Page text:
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First Orcas of Season Spotted on South Oregon Coast Near Brookings

Published 02/28/22 at 12:32 AM PST
By Oregon Coast Beach Connection staff

First Orcas of Season Spotted on South Oregon Coast Near Brookings

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(Brookings, Oregon) – It's not like the sighting is earthshaking in itself, but it's a big deal for whale nerds and whale watchers along the Oregon coast. It is a bit unusual this early on, however. (Above: outer transient whales photographed in the past by NOAA Southwest Fisheries Science Center)

This week saw the first killer whale sightings along the Oregon coast for the season, this time down around Brookings.

It was Brenda Ziviello-Howell of the Brookings area who made the find, photographing two killer whales seen zipping around the waters of Sporthaven Beach and chasing harbor seals.

Josh McInnes of the University of British Columbia is the sort of rock star of whale research on the west coast right now, the public face of a few groups of researchers from National Oceanic Atmospheric Administration (NOAA), the Transient Killer Whale Project of the U.S. and Canada, and others. He confirmed to Oregon Coast Beach Connection it was two killer whales but he did not know the identities. Either they could not be ID'd from the photo or they were not ID'd yet by researchers who have cataloged many of the orcas off the West Coast.

McInness' group of researchers put out a landmark publication this last year called “Transient Killer Whales of Central and Northern California and Oregon: a Catalog of Photo-Identified Individuals,” which ID'd over 140 orcas from the region.

He could not say yet whether this bodes well for the upcoming whale watch season along the Oregon coast and Washington coast, which invariably brings quite a few killer whale sightings to the region. See Ziviello-Howell's full post here. A screen capture of the post from a local whale watcher group is below.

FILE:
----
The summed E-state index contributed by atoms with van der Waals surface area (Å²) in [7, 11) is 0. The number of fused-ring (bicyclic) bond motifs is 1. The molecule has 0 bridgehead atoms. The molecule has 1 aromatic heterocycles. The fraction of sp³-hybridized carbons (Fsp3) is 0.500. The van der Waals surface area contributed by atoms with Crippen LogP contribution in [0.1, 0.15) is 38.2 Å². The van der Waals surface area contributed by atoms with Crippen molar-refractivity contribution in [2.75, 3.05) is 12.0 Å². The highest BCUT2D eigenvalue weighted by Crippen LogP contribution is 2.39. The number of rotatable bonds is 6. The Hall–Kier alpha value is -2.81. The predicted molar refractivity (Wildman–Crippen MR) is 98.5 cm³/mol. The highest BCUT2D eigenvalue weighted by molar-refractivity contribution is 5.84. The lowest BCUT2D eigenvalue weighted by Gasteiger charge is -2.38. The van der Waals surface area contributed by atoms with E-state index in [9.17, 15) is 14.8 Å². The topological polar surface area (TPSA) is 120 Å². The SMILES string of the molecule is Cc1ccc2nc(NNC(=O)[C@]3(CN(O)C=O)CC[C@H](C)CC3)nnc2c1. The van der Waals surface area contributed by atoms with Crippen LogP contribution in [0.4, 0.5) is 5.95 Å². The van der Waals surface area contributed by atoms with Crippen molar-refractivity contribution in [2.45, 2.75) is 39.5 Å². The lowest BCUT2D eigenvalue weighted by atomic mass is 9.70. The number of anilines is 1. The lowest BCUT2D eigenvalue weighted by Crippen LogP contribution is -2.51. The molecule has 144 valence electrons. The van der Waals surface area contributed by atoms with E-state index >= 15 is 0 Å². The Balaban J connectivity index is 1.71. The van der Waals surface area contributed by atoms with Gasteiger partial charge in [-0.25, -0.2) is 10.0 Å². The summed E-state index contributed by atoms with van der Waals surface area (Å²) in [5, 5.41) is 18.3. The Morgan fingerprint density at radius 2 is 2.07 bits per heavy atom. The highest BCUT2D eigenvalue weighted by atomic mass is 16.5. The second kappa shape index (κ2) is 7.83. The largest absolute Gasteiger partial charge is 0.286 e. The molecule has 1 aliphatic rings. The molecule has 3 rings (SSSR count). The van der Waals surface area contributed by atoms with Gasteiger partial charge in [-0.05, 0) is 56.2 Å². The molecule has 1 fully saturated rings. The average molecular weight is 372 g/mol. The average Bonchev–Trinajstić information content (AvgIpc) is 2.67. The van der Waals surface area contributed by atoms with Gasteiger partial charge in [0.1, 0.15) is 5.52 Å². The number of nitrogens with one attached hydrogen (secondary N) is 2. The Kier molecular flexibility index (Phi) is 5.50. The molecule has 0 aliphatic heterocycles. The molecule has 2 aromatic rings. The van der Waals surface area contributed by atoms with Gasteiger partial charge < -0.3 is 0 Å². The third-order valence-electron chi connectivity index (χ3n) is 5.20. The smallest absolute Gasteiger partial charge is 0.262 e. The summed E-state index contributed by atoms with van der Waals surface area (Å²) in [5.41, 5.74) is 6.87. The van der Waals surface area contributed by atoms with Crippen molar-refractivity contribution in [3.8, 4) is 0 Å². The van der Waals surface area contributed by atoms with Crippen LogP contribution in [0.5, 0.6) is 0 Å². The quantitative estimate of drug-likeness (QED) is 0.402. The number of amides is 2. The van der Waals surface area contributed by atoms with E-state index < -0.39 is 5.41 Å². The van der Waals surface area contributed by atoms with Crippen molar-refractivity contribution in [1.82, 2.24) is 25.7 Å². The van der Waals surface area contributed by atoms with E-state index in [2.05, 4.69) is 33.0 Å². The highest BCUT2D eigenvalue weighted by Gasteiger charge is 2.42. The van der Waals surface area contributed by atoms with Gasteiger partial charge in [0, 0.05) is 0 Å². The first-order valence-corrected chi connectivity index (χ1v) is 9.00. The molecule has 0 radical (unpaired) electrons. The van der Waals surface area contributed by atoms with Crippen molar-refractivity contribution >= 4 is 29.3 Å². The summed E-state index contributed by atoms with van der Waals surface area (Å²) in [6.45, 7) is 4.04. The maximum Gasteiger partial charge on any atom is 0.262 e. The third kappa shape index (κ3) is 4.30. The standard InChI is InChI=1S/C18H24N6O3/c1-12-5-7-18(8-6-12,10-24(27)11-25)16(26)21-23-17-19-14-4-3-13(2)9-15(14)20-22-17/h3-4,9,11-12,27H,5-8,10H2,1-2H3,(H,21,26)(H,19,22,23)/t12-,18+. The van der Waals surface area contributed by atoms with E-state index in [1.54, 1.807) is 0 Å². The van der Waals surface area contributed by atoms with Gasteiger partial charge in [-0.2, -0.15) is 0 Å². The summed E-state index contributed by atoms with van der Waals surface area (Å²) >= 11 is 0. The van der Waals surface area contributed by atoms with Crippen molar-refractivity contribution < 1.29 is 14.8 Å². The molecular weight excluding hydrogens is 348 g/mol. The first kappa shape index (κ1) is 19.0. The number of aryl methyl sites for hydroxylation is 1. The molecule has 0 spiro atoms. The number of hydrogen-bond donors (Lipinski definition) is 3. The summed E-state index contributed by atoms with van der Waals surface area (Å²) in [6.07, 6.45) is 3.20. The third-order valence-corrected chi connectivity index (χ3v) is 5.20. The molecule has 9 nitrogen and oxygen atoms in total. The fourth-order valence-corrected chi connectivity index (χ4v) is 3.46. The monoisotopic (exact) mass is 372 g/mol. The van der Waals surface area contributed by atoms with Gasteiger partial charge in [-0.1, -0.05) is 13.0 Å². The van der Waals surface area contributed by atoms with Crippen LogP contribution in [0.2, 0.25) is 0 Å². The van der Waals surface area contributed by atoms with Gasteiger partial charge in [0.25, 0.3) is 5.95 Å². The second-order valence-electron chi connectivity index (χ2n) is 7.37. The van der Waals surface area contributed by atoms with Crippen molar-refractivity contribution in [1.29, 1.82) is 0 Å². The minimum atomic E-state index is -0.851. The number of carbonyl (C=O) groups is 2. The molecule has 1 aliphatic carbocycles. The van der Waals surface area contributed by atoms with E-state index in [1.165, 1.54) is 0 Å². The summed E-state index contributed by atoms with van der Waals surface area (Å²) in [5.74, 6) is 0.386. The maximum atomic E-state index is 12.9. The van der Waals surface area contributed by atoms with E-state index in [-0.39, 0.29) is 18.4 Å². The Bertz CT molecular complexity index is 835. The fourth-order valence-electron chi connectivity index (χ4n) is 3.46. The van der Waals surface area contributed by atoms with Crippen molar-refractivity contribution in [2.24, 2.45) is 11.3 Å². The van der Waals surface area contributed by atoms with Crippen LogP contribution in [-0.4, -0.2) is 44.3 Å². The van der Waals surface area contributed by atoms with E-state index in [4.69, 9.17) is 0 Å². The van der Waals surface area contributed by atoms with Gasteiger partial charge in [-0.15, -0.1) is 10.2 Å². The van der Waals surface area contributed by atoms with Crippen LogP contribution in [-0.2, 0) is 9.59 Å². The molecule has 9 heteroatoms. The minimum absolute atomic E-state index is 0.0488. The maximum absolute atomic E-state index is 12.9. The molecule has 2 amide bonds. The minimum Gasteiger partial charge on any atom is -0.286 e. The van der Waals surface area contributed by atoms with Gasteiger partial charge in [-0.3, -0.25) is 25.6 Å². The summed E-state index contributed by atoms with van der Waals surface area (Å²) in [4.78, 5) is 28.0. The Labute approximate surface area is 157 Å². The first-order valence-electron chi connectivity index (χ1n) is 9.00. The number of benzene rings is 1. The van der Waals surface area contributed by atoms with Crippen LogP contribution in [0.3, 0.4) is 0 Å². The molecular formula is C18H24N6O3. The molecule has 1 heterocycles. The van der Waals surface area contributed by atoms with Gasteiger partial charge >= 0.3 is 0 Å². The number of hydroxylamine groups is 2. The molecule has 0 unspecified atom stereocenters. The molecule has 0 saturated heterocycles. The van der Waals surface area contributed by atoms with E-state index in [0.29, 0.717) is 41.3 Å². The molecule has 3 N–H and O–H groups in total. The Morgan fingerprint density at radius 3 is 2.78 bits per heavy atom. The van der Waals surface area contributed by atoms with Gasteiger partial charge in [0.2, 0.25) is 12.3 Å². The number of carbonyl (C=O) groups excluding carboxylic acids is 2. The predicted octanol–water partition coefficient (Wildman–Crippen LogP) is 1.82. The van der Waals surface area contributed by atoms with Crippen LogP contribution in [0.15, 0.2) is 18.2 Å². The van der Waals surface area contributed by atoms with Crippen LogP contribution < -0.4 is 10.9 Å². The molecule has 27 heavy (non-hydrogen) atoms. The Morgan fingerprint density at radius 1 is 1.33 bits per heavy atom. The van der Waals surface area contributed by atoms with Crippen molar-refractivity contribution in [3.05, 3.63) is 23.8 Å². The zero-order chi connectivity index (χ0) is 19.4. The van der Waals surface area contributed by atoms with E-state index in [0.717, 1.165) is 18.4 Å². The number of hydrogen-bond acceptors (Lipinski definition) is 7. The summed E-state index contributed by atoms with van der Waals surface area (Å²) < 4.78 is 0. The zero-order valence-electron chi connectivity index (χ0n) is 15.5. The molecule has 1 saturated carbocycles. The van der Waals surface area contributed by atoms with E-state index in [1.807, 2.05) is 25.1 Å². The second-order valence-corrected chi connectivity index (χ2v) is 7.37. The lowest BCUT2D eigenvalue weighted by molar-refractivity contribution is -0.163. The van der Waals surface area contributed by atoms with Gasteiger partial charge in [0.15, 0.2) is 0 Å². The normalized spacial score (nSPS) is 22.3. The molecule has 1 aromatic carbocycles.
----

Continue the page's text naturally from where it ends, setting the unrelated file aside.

Yet this is quite early for them to be reported along the Oregon coast, especially for any of the so-called transients that seem to follow the gray whale migrations. Normally, these kinds of orcas show up in April or so, then often stay until about late May or maybe June.

Experts on the Oregon coast have long believed they follow the gray whales to eat the new calves in the group, which were birthed in the warmer waters off Mexico. The Whale Watch Center in Depoe Bay has seen them attacking the babies before and documented it.

However, McInnes told Oregon Coast Beach Connection last year that he's not convinced that's why they're here. There are various groups of transient orcas, each with different habits.

“I've never been able to figure out which group of transients are hunting calves,” he said. “It's easier to grab a seal pup that's less maneuverable, and easy to kill compared to a gray whale calf which isn't as easy to kill and has a large defensive mother.”

McInnes thinks the greater number of orca sightings off the Oregon coast and southern Washington coast in spring may have more to do with pupping season for seals. The sighting off Brookings shows them preying on seals, but it's not pupping season yet.

McInnes and the various groups around him have found there are three main types of killer whales of the West Coast between Alaska and California: residents, offshore whales and the transients. Inside that transient subset there are two kinds: the coastal transients and the outer coast whales. The ones we get to see on the Oregon and Washington coast in the spring are largely the coastal transients – or coastal assemblage – which eat mammals. (Photo courtesy Oregon State Parks)

The outer coast whales are much more mysterious to the researchers involved in the publication, but they do know this group wanders the continental shelf off Oregon and California.

One thing is for sure among these researchers and Oregon coast experts: aquatic wildlife offshore seem to know the orcas are in the area. The Whale Watch Center frequently reports seeing whales, seals and sea lions suddenly gone from the area, and sure enough, within an hour or two killer whales are seen drifting through. MORE ORCA PHOTOS BELOW

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Photo Josh McInnes

Photo courtesy Selena Rivera

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